How to decommission greenhouses – sustainably

UVic Nursery Greenhouse
The "Nursery" greenhouse. (Photo by Nazir Jessa)

By John Ho, Sustainability Coordinator

August 2016

How do you solve a problem like disposing of old greenhouses? That was the question that UVic Facilities Management and Purchasing Services had to deal with recently.

Background


In the early 70s, UVic purchased the two greenhouses, dubbed the “Nursery,” and located them near the Saunders building complex at the north end of campus. Over the years, the Nursery was used for growing plants for use around campus, as well as for the annual plant sale.

But, with the plant sale no longer happening, the greenhouses had fallen into disuse over the last year and, with Facilities in need of expanded workshop space in that part of campus, the decision was made to dispose of the greenhouses and build a new service building on the site. But what to do with two large glass and metal structures?

UVic greenhouse arial view

The Challenge


UVic is committed to constructing all new buildings on campus to LEED (Leadership in Energy & Environmental Design) certified standards, which requires that disposal of any old buildings be done sustainably. So, while the easy solution would have been to demolish the greenhouses and recycle the steel, aluminum and glass, it made sense to try and sell them first. This is where Purchasing Services came into the picture.

Not only was a buyer needed, but they also needed to agree to use the buildings for sustainable practices. This means that the ideal buyer would intend to repurpose the greenhouses, rather than recycle its parts. So how do you find someone who wants to purchase a greenhouse? Plan A was putting it on sale on BC Bid but the university received no responses. Plan B was to try and sell it via BC Auction; however, this option was not ideal because it would be hard to ensure that the buyer would use the greenhouses sustainably.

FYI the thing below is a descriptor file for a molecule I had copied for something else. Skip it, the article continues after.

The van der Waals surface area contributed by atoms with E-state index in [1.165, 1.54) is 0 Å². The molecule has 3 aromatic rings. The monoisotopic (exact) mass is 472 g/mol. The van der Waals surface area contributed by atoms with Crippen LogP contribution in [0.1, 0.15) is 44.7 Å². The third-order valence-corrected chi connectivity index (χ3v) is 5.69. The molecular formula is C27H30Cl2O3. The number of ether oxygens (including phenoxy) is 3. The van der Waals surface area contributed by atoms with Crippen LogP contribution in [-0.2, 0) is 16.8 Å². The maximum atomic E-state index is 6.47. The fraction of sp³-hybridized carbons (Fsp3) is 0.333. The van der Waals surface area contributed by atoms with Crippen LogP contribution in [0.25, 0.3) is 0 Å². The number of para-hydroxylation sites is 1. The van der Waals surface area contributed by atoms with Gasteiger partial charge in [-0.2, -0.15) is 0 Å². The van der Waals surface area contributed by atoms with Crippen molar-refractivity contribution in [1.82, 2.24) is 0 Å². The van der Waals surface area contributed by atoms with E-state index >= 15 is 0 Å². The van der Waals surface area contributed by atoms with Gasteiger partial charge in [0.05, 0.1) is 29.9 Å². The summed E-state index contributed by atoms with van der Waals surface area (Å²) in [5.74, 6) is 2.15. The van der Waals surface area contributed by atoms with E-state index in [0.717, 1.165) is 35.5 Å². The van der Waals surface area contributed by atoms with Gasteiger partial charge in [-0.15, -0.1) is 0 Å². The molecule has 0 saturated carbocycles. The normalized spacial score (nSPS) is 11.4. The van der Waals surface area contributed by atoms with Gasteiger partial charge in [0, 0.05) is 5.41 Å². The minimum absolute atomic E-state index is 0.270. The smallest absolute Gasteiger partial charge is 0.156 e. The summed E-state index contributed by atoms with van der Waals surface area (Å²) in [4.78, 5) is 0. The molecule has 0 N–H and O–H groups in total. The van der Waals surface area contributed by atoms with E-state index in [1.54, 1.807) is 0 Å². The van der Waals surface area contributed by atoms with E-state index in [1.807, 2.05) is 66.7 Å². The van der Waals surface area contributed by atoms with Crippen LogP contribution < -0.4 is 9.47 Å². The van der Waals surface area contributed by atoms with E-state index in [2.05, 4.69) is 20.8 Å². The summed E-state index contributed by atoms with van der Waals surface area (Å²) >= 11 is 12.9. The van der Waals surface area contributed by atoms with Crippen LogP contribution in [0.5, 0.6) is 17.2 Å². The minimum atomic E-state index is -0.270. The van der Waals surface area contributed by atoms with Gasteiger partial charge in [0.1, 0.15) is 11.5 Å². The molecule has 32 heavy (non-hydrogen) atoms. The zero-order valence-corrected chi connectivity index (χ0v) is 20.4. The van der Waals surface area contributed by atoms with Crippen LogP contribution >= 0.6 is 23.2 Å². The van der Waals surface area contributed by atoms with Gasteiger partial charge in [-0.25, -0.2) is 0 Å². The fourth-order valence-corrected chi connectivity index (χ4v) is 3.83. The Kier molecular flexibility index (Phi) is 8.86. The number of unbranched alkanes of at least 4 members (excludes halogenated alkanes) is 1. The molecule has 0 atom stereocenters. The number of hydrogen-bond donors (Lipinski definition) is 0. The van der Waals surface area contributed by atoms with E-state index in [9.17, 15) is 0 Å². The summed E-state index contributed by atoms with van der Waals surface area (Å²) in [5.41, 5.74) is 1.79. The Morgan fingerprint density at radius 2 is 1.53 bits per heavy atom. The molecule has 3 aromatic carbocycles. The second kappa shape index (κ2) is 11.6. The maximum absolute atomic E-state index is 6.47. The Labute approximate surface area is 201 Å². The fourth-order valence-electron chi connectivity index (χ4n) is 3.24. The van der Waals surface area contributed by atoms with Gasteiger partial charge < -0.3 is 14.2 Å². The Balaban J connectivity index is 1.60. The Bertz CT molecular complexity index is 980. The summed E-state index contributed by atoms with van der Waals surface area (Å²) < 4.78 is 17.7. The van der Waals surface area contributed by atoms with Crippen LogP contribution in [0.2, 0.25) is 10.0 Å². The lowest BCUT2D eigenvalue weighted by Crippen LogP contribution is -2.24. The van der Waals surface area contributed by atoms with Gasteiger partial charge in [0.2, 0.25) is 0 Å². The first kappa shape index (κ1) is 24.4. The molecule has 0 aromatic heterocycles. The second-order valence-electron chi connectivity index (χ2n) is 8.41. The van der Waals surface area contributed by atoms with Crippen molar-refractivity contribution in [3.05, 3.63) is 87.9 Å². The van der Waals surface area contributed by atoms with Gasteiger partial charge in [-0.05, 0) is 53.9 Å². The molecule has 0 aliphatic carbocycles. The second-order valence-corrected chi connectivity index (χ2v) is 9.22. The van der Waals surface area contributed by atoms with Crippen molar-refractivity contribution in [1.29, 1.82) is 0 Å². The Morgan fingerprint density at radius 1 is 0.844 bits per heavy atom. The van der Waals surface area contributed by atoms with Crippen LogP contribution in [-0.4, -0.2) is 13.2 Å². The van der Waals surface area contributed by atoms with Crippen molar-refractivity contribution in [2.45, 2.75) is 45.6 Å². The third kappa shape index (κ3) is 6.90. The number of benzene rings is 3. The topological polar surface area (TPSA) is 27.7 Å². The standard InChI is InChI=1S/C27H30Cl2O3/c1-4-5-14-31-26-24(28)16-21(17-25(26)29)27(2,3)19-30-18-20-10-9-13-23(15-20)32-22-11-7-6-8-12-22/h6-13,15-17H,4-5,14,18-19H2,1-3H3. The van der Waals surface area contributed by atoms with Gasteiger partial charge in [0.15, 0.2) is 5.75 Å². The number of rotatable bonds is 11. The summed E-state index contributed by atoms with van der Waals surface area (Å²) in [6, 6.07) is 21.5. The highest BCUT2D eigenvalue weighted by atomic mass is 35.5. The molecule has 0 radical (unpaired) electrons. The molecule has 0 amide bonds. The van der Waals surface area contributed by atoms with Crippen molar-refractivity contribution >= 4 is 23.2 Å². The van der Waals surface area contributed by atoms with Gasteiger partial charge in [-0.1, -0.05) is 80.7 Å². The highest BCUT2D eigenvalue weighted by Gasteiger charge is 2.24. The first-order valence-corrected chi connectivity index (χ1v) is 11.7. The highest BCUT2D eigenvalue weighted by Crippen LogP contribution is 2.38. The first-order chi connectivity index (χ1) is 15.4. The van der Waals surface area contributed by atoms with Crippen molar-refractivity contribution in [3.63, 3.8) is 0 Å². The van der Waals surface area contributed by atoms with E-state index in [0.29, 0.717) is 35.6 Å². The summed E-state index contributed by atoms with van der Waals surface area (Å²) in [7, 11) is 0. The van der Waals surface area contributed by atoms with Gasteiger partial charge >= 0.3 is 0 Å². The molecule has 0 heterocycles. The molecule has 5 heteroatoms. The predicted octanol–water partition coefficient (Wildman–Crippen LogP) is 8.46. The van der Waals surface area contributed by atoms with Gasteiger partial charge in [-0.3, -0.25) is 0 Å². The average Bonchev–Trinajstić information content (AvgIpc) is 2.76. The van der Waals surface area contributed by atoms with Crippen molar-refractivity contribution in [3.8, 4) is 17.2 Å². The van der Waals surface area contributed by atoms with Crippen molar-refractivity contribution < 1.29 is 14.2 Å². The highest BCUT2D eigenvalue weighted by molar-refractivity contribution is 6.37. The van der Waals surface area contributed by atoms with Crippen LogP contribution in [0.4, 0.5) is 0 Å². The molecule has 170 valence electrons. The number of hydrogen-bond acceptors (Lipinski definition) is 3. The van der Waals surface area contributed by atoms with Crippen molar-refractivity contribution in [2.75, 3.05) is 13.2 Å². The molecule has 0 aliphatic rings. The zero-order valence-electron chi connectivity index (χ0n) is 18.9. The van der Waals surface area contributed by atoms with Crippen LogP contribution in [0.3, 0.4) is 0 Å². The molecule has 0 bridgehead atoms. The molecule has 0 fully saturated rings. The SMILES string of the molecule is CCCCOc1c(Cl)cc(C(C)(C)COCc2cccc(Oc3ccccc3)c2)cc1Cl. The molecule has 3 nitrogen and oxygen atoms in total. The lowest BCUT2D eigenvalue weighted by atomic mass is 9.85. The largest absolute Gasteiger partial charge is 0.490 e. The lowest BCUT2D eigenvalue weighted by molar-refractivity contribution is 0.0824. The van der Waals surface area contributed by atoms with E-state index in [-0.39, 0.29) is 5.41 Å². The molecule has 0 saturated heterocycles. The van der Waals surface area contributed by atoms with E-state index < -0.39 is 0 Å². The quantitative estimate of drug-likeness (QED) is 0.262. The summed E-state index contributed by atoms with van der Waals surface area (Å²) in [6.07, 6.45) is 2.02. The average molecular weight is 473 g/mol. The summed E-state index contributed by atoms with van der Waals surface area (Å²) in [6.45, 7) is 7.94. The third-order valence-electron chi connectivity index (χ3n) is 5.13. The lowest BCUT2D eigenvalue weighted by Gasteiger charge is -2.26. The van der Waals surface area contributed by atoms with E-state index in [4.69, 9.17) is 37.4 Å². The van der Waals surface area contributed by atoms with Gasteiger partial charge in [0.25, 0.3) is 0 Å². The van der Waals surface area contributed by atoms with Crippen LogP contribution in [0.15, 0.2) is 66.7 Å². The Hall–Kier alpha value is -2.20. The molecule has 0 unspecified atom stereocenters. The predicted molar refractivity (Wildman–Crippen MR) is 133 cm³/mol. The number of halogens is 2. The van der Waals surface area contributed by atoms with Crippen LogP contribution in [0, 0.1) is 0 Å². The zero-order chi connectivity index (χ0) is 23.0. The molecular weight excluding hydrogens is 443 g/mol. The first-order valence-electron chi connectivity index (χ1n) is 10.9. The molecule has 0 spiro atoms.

Thanks to some great work by Stephen Wylie, the Surplus Asset Coordinator for Purchasing Services, an alternative was found. He recalled a customer in the past who had purchased some hanging racks salvaged from the old Maltwood Gallery. Over the course of their conversations, the customer had mentioned that he ran an organic co-op farm on Salt Spring Island – the EcoReality Sustainable Land Use and Education Cooperative. Although these talks had taken place back in 2011, any lead was worth a shot.

After digging through old emails, Stephen found the contact information and reached out. After some back and forth correspondence, an agreement was reached for the sale of the greenhouses.

inside UVic greenhouse

Current Status


The deconstruction started at the beginning of August, has been proceeding well and is expected to be complete by the end of the month. Asbestos abatement was undertaken before the deconstruction began.

As you might expect, getting rid of a greenhouse isn’t an easy task, especially if you want to do it sustainably. But, with some creativity and outside-the-box thinking, a couple of UVic assets that can no longer be used on campus will find new homes and new purpose on Salt Spring Island, where they will be used to grow fresh organic produce for many to enjoy. A winning solution for everyone!

Photos courtesy of Stephen Wylie